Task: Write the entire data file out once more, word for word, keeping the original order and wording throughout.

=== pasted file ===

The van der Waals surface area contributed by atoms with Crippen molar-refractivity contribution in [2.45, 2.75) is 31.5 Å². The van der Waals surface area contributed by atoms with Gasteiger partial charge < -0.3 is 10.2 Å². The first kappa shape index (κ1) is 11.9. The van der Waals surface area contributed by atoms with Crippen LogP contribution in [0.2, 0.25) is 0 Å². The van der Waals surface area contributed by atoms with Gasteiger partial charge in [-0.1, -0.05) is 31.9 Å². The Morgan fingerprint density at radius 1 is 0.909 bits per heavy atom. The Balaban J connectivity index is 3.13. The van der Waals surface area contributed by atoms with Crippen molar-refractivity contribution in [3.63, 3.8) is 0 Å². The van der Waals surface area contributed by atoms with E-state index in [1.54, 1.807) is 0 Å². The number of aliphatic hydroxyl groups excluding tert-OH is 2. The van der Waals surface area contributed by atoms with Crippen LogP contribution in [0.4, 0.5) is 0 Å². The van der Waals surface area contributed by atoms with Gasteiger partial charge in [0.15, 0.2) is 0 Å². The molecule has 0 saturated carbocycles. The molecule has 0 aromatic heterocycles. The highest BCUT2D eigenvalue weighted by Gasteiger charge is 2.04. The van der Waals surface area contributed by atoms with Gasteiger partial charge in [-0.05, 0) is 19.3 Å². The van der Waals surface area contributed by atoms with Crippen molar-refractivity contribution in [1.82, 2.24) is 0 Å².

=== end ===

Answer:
The van der Waals surface area contributed by atoms with Crippen molar-refractivity contribution in [2.45, 2.75) is 31.5 Å². The van der Waals surface area contributed by atoms with Gasteiger partial charge < -0.3 is 10.2 Å². The first kappa shape index (κ1) is 11.9. The van der Waals surface area contributed by atoms with Crippen LogP contribution in [0.2, 0.25) is 0 Å². The van der Waals surface area contributed by atoms with Gasteiger partial charge in [-0.1, -0.05) is 31.9 Å². The Morgan fingerprint density at radius 1 is 0.909 bits per heavy atom. The Balaban J connectivity index is 3.13. The van der Waals surface area contributed by atoms with Crippen molar-refractivity contribution in [3.63, 3.8) is 0 Å². The van der Waals surface area contributed by atoms with E-state index in [1.54, 1.807) is 0 Å². The number of aliphatic hydroxyl groups excluding tert-OH is 2. The van der Waals surface area contributed by atoms with Crippen LogP contribution in [0.4, 0.5) is 0 Å². The van der Waals surface area contributed by atoms with Gasteiger partial charge in [0.15, 0.2) is 0 Å². The molecule has 0 saturated carbocycles. The molecule has 0 aromatic heterocycles. The highest BCUT2D eigenvalue weighted by Gasteiger charge is 2.04. The van der Waals surface area contributed by atoms with Gasteiger partial charge in [-0.05, 0) is 19.3 Å². The van der Waals surface area contributed by atoms with Crippen molar-refractivity contribution in [1.82, 2.24) is 0 Å².